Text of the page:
I had this conversation recently with my sister, whose first child was adopted and whose second was a miracle biological baby. First baby arrived with three days' notice, and was ff'd. My sister was contemplating weaning her biological three month old, who had been exclusively breastfed up to that point.
She brought out the, "Well, X was formula-fed, and she's *fine*! And the kids I teach at school, you can't tell the ff'd and bf'd kids apart" argument (I think she was understanding the bf/ff argument to come down 100% on IQ).
It was a very difficult conversation as I didn't want to offend her, but wanted to encourage her to continue to bf her dd as long as possible (very difficult with her teaching job, she did wean at about 4 months in the end).
What I told her is, it's not just about your baby - it's about YOU. The longer you breastfeed, especially beyond a year, then the lower your risk of breast and ovarian cancers. It'll also lower your baby's risk, but yours is even more significant.
And I told her, lots of the things that bf reduces the risk for (like diabetes) doesn't show up until decades from now. She gave her first child the best food available to her at the time. And I hope that her daughter stays smart and healthy and "fine." But -- she has something even better available for #2.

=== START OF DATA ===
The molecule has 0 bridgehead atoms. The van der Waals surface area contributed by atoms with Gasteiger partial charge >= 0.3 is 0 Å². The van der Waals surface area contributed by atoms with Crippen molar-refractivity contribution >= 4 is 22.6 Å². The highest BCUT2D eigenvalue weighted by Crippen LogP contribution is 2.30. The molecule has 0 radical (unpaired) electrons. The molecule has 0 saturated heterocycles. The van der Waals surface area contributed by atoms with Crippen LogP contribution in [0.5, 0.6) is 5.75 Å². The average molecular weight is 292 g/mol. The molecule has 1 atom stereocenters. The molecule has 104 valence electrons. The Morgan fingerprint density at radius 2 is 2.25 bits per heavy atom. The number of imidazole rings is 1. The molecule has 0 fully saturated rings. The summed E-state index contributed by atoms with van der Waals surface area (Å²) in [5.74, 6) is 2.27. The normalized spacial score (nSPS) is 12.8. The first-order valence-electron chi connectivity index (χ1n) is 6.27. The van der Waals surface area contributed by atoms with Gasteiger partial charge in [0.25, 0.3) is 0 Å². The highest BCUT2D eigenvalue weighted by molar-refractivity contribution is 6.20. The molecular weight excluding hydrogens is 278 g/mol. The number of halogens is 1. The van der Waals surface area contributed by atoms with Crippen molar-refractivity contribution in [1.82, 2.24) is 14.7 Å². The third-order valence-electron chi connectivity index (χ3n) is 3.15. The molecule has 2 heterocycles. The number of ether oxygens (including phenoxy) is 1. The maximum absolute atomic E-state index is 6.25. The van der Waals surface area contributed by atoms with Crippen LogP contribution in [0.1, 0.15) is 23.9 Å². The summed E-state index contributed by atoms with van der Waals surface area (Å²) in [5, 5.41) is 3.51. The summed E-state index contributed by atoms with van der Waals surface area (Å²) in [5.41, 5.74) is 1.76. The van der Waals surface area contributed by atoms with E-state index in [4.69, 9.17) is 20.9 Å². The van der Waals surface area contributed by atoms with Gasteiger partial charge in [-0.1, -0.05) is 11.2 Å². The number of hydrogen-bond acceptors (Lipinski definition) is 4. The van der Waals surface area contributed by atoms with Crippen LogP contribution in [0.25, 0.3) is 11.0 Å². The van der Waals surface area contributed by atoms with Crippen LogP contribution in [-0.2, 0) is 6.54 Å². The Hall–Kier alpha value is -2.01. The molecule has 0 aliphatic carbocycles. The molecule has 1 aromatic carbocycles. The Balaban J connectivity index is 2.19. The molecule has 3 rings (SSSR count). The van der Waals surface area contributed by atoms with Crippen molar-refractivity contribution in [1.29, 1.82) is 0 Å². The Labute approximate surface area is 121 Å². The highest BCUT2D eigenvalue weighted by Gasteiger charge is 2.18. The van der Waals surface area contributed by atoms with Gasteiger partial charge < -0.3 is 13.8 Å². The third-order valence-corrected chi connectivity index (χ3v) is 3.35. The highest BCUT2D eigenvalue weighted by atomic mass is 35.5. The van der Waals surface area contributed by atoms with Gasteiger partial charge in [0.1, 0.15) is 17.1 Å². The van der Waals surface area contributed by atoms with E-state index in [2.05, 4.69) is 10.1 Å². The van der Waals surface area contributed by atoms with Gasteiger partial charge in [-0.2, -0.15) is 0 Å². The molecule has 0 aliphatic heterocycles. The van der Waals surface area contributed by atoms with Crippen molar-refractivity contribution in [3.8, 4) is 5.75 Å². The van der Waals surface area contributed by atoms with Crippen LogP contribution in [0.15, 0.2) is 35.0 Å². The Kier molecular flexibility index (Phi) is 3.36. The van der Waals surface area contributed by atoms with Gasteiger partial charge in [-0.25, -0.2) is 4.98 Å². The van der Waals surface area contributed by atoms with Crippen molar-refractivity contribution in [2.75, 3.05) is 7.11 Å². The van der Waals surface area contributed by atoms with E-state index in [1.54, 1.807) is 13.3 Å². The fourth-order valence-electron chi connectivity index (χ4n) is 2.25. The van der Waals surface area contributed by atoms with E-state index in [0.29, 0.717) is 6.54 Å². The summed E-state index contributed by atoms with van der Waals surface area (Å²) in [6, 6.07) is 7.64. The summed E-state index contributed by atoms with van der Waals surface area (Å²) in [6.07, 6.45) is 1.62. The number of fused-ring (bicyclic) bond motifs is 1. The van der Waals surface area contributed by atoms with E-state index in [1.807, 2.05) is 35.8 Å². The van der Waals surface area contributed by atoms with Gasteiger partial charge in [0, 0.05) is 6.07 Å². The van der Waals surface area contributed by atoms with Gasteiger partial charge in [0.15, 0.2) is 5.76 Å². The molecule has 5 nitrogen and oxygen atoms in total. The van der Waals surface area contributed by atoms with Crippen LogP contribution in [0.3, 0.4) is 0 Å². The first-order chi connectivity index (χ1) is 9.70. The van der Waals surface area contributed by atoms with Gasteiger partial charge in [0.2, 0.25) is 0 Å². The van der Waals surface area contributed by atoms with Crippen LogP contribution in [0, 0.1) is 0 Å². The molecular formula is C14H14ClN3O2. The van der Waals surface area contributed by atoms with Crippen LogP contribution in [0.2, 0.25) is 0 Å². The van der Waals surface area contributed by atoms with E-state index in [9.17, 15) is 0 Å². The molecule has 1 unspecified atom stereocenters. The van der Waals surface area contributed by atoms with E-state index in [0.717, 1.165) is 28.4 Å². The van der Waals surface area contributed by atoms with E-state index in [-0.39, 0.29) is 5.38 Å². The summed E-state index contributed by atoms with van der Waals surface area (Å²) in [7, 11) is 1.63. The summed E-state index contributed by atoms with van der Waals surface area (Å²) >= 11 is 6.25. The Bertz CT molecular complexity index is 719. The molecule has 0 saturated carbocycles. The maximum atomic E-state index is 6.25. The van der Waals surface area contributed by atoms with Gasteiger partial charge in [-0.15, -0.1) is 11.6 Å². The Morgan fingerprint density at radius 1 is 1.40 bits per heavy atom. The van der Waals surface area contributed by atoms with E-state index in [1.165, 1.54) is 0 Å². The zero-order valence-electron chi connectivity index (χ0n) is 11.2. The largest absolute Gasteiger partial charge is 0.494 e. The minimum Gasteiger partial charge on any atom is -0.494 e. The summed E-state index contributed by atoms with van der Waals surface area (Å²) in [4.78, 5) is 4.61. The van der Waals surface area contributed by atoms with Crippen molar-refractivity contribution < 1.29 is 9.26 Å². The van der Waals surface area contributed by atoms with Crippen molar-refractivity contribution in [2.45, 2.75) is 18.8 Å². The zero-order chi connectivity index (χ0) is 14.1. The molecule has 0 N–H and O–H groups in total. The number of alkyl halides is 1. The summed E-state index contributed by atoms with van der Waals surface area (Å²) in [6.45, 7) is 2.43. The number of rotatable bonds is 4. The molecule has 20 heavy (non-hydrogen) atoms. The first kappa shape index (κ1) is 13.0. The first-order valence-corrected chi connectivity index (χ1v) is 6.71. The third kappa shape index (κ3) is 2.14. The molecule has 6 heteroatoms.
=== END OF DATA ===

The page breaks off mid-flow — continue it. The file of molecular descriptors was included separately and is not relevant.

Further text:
I am afraid I rattled off all the "increased risk of" litany in bf vs. ff at some point in the conversation which may not have been helpful. I was so startled to even be having the conversation and for her to be so nonchalant about it (she'd been really sad when her friend weaned her child a month earlier).
I don't know, it is a difficult conversation to have. I think I wouldn't have really said anything (or maybe as pp's have suggested, "I'm glad your child is healthy!") -- if it had been a mere acquaintance. But I felt like I had to try to give my sister better information (she didn't even know that the recommendation is six months before starting solids; she waited that long with #1, but with #2 was planning to start solids at 4 months).
I do think a lot of it comes down to a misunderstanding of the science. And some comes down to defensiveness. But I think most importantly, the "my child is FINE!" argument works very effectively to end the conversation. It's a difficult point to argue, isn't it? I could easily have told my sister that her oldest child's persistent colds (nonstop really) are possibly less a result of daycare, and more a result of her immune system being less supported due to having to be ff'd. But that would have really inflamed things [even though I do believe it to be true - actually her dd had a dairy intolerance/allergy which I think she hasn't yet outgrown, since she varies from constipation to diarrhea now]. But if reality for the particular mother is, "Kids get sick, EIs are normal, my kid is happy and healthy in spite of them," then they're not going to recognize that for some families, EIs are not normal, etc.